Is there any great art work that is not subversive?
Andreasen, N. (2014). Secrets of the creative brain. The Atlantic, 62-75.
Banksy. (2005). Wall and piece. London: Century.
Banksy does New York. (2013). Sky Arts.
Barrett, E., & Bolt, B. (2010). Practice as Research. United Kingdom: IB Tauris Co.
BBC Documentary. (2015, 11 3). Imagine – Anthony Gormley.
Cantu, L., Gundersen, D. E., & Rozell, E. J. (2012). Creativity and critical thinking: What is it? Who has it? How do we get more of it? Feature Edition, 108-126.
This week I have been continuing my research into creativity and subversion. I had one of those wonderful afternoons when I started off with Picasso, read all about the women at ‘Remaking Picassos Guernica” which lead me to a whole activist movement I have not heard about – Craftism. I love their style!
I was reading a blog about some of the stuff they do and one craftist leaves small cross stitch works with inspiring messages on ‘in the wild’ for people to find. The same principle as Free Art Friday. She said she was inspired by the artist Susan O’Malley. This led me to spend a couple of hours researching her and it was a bitter sweet experience. I love her work, the colours ping and her work is touching, moving and amusing. She really embraced living in the moment and I was so excited to have found an artist that I really connected with and yet the sad news is she died unexpectedly last February aged 38 – life is short and most of us do not make the huge impact that Susan did.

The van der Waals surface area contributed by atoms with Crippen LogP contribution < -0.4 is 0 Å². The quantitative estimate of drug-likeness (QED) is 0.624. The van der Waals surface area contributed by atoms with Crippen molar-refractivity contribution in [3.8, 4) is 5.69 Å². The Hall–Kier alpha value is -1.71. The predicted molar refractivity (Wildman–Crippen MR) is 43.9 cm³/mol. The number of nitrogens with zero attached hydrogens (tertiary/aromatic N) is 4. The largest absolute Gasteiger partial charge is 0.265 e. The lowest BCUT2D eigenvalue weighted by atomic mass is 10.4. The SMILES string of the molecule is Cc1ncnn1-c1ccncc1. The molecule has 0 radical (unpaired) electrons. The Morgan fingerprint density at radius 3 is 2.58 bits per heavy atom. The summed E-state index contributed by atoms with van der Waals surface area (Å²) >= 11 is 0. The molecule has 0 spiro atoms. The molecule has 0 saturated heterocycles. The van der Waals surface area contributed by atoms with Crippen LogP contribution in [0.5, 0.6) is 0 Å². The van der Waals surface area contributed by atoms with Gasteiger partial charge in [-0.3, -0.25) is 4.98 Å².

I really liked her “Finding your center” exhibition from 2014. It has echoes of what I am thinking about at the moment.
I was left with a sense of sadness but like the craftist before me, I am inspired to do something similar, particularly with my Free Art Friday pieces which I want to get back into doing each week.
I also spent the week listening to the excellent Leith Lectures with Grayson Perry – hours and hours of them! I have listened to them before but now I am more of an insider than an outsider so much more made sense. I was about to replay some pieces in order to transcribe some quotes when I found that the BBC have helpfully done transcripts.